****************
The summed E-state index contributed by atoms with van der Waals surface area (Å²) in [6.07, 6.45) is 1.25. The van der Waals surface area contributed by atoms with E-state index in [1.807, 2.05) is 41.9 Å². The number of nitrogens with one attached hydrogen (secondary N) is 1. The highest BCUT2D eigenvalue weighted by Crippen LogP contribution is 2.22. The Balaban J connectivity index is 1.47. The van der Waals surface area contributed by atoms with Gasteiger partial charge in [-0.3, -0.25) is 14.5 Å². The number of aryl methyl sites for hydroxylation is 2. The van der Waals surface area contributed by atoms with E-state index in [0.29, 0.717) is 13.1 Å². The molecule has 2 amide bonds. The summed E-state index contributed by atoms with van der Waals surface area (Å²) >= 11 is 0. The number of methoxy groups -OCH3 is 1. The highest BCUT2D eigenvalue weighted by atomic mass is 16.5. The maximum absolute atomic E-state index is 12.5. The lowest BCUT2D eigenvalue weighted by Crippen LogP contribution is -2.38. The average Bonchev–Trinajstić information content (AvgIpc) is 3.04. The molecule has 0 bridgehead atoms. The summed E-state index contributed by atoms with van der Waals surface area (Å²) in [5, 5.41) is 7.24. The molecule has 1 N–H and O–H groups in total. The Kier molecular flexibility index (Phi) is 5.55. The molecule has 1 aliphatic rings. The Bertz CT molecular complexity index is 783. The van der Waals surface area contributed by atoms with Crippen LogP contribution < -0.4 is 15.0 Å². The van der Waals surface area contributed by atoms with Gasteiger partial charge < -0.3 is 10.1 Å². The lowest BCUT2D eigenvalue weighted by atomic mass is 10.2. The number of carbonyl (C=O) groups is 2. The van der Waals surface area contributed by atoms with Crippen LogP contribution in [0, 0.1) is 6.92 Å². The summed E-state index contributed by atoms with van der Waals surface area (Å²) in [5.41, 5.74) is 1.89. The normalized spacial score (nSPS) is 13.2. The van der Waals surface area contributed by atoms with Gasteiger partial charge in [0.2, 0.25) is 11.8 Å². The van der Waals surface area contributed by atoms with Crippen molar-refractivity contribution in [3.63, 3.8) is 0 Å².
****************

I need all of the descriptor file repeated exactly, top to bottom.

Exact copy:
The summed E-state index contributed by atoms with van der Waals surface area (Å²) in [6.07, 6.45) is 1.25. The van der Waals surface area contributed by atoms with E-state index in [1.807, 2.05) is 41.9 Å². The number of nitrogens with one attached hydrogen (secondary N) is 1. The highest BCUT2D eigenvalue weighted by Crippen LogP contribution is 2.22. The Balaban J connectivity index is 1.47. The van der Waals surface area contributed by atoms with Gasteiger partial charge in [-0.3, -0.25) is 14.5 Å². The number of aryl methyl sites for hydroxylation is 2. The van der Waals surface area contributed by atoms with E-state index in [0.29, 0.717) is 13.1 Å². The molecule has 2 amide bonds. The summed E-state index contributed by atoms with van der Waals surface area (Å²) >= 11 is 0. The number of methoxy groups -OCH3 is 1. The highest BCUT2D eigenvalue weighted by atomic mass is 16.5. The maximum absolute atomic E-state index is 12.5. The lowest BCUT2D eigenvalue weighted by Crippen LogP contribution is -2.38. The average Bonchev–Trinajstić information content (AvgIpc) is 3.04. The molecule has 0 bridgehead atoms. The summed E-state index contributed by atoms with van der Waals surface area (Å²) in [5, 5.41) is 7.24. The molecule has 1 N–H and O–H groups in total. The Kier molecular flexibility index (Phi) is 5.55. The molecule has 1 aliphatic rings. The Bertz CT molecular complexity index is 783. The van der Waals surface area contributed by atoms with Crippen LogP contribution < -0.4 is 15.0 Å². The van der Waals surface area contributed by atoms with Gasteiger partial charge < -0.3 is 10.1 Å². The lowest BCUT2D eigenvalue weighted by atomic mass is 10.2. The number of carbonyl (C=O) groups is 2. The van der Waals surface area contributed by atoms with Crippen LogP contribution in [0, 0.1) is 6.92 Å². The summed E-state index contributed by atoms with van der Waals surface area (Å²) in [5.41, 5.74) is 1.89. The normalized spacial score (nSPS) is 13.2. The van der Waals surface area contributed by atoms with Gasteiger partial charge in [0.2, 0.25) is 11.8 Å². The van der Waals surface area contributed by atoms with Crippen molar-refractivity contribution in [3.63, 3.8) is 0 Å².